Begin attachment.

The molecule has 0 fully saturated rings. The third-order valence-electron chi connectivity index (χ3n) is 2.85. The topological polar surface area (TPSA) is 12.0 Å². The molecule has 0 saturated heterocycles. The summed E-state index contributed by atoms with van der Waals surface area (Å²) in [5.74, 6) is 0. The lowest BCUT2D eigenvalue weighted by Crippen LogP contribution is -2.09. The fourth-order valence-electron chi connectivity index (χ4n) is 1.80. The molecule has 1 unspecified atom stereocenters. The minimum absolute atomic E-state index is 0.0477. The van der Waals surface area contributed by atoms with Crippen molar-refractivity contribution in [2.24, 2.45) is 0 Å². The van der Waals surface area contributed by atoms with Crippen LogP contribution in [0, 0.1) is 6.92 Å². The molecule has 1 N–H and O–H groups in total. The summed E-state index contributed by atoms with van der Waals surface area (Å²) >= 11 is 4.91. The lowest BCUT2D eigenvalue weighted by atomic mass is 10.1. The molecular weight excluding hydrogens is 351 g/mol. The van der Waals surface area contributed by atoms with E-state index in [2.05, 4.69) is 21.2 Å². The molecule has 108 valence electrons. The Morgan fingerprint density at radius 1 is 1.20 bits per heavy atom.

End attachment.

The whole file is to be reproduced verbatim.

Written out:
The molecule has 0 fully saturated rings. The third-order valence-electron chi connectivity index (χ3n) is 2.85. The topological polar surface area (TPSA) is 12.0 Å². The molecule has 0 saturated heterocycles. The summed E-state index contributed by atoms with van der Waals surface area (Å²) in [5.74, 6) is 0. The lowest BCUT2D eigenvalue weighted by Crippen LogP contribution is -2.09. The fourth-order valence-electron chi connectivity index (χ4n) is 1.80. The molecule has 1 unspecified atom stereocenters. The minimum absolute atomic E-state index is 0.0477. The van der Waals surface area contributed by atoms with Crippen molar-refractivity contribution in [2.24, 2.45) is 0 Å². The van der Waals surface area contributed by atoms with Crippen LogP contribution in [0, 0.1) is 6.92 Å². The molecule has 1 N–H and O–H groups in total. The summed E-state index contributed by atoms with van der Waals surface area (Å²) >= 11 is 4.91. The lowest BCUT2D eigenvalue weighted by atomic mass is 10.1. The molecular weight excluding hydrogens is 351 g/mol. The van der Waals surface area contributed by atoms with E-state index in [2.05, 4.69) is 21.2 Å². The molecule has 108 valence electrons. The Morgan fingerprint density at radius 1 is 1.20 bits per heavy atom.